The ultimate way to improving writing is to learn what weakens it in the first place, and then set your mind to fixing (and eventually preventing) the glitches. The more you write, edit , and proofread, the better you get at it.
Here’s a tip: You don’t have to guess whether you’re using certain words correctly or breaking grammar rules in your writing. Just copy and paste your writing into our Grammar Checker and get instant feedback on whether your sentences have misspellings, punctuation errors, or any structural mistakes.
Jump to navigation
- For Homeschoolers
- For Libraries
- For Business
- The TTRS Method
- School Subjects & More
- Referral Program
- About our company
- Research articles
- Case studies
- Press & News coverage
- Read and Spell Blog
- Find a TTRS Tutor
- Honour Roll
How to improve writing skills in English
Writing is one of the most important skills English as a second language learners must master, particularly for students and working professionals. That’s because unlike in speaking exercises, when you write you leave a lasting record of your language.
Mistakes in spelling, grammar and word choice are immediately evident. And while literacy skills are not a reflection of intelligence or knowledge, poor writing can cause a student to receive lower marks, even if they know a lot about the subject of the assignment. In a professional context , people may judge you as lazy or untrustworthy if you send poorly written emails full of mistakes.
They are also likely to assume your spoken ability in English is quite low, though this may or may not be the case. That’s why it is important to improve writing skills in English before they prevent you from reaching your full potential at school or in the workplace.
Fortunately, the more often you write, the easier it will be to access the English you are looking for and express yourself accurately and fluently. Researchers know that if you are a strong writer in your first language, chances are you will also be a strong writer in English.
That’s because strategy use transfers. However, you can always learn to be more strategic as a writer and improve your skills by signing up for a class.
A composition course, even one aimed at native speakers, will help you improve the way you react to different texts, organize your ideas and bring together vocabulary, grammar and tone to enhance your writing. Spelling and fluency, when it comes to the actual process of putting words on paper, can be improved by taking an online course.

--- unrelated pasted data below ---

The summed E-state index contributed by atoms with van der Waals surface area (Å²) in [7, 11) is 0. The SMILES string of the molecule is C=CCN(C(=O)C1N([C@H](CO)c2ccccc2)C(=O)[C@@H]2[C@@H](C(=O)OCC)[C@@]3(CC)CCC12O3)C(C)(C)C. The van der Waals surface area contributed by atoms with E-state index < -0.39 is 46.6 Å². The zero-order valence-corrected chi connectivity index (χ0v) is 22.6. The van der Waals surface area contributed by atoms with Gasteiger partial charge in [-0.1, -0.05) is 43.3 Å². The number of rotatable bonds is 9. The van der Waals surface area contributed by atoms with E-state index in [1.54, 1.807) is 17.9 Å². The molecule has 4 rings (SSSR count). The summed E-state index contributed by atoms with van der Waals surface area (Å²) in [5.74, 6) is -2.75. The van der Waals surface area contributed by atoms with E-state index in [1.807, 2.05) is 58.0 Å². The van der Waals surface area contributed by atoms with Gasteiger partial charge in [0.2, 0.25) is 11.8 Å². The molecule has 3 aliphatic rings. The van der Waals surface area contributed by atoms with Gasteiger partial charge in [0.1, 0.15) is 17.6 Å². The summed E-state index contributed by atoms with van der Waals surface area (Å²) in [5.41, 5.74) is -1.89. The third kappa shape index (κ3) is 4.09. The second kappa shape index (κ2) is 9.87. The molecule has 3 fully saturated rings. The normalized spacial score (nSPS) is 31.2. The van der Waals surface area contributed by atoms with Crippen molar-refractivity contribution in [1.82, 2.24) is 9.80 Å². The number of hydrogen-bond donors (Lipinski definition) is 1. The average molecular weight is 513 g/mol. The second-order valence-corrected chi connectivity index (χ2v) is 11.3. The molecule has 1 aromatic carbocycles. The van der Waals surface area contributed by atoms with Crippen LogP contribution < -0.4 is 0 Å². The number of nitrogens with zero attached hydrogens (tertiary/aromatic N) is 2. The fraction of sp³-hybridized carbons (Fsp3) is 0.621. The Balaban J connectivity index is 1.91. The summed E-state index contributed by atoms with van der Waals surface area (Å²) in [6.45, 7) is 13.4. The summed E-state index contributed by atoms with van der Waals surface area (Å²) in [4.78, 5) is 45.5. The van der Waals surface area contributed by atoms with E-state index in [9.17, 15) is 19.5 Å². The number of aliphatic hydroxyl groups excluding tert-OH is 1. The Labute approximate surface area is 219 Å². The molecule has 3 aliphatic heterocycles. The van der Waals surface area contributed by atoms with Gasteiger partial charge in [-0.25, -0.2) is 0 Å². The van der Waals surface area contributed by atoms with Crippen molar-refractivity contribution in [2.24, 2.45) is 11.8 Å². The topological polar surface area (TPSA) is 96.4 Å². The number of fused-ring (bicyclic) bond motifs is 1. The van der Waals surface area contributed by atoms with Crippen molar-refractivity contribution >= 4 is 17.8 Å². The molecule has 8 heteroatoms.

Keep in mind that you can’t learn how to write overnight. It’s a process and the more you write and receive feedback on your written work, the stronger you will become.
How writing works
Reading is a receptive skill that requires an individual to make meaning from the language input to which they are exposed. In writing, learners must actually create meaning and produce their own language. That’s why writing is so hard, even for native speakers.
It begins with translating ideas into language and moving them around so the reader can follow your train of thought. Next, comes the process of revising to find the most precise and convincing wording that renders ideas clearly and concisely. Finally, you need to make sure there are no grammar, spelling or formatting errors which will distract the reader from what you are saying.
Top tips to improve English writing skills
- Start with a mind-map. A great way to set the stage for a piece of writing is by brainstorming ideas related to your topic and activating all of the English you will need to express yourself. Try creating a mind-map in which you write down any prior knowledge you have on the subject in bullet points and specify facts or opinions you would like to include. You may also choose to make a list of English vocabulary words that will help you articulate your thoughts.
- Use an outline. A blank page can be intimidating, even for the most seasoned writers. Give yourself something to work with by laying out the structure of your piece in advance. Leave placeholders for an introduction, several paragraphs that provide support for your thesis, and a conclusion, then use your mind-map to fill in the details.
- Learn how to type. Did you know that we think a lot faster than we write? Translating ideas into language can be slow and cumbersome if you are handwriting or hunting for individual letters, one key at a time. You can lose your train of thought and or experience frustration with the mechanics of writing. But you can automatize the process and help your thoughts flow freely through your fingertips and onto the screen by learning how to touch-type . You’ll not only be faster, but more accurate too.
- Revise, revise and revise some more. Writing is a process that involves crafting a sentence then going back to re-read what comes before. You want to be sure your ideas make sense in a particular order and that you’ve used a variety of different vocabulary words and phrases to express yourself. When you write on a computer, you can use the same document for your mind-map, outline and initial draft. Being able to copy, paste and delete means revisions are a lot easier to make. Continue to write and revise until you are happy with your draft.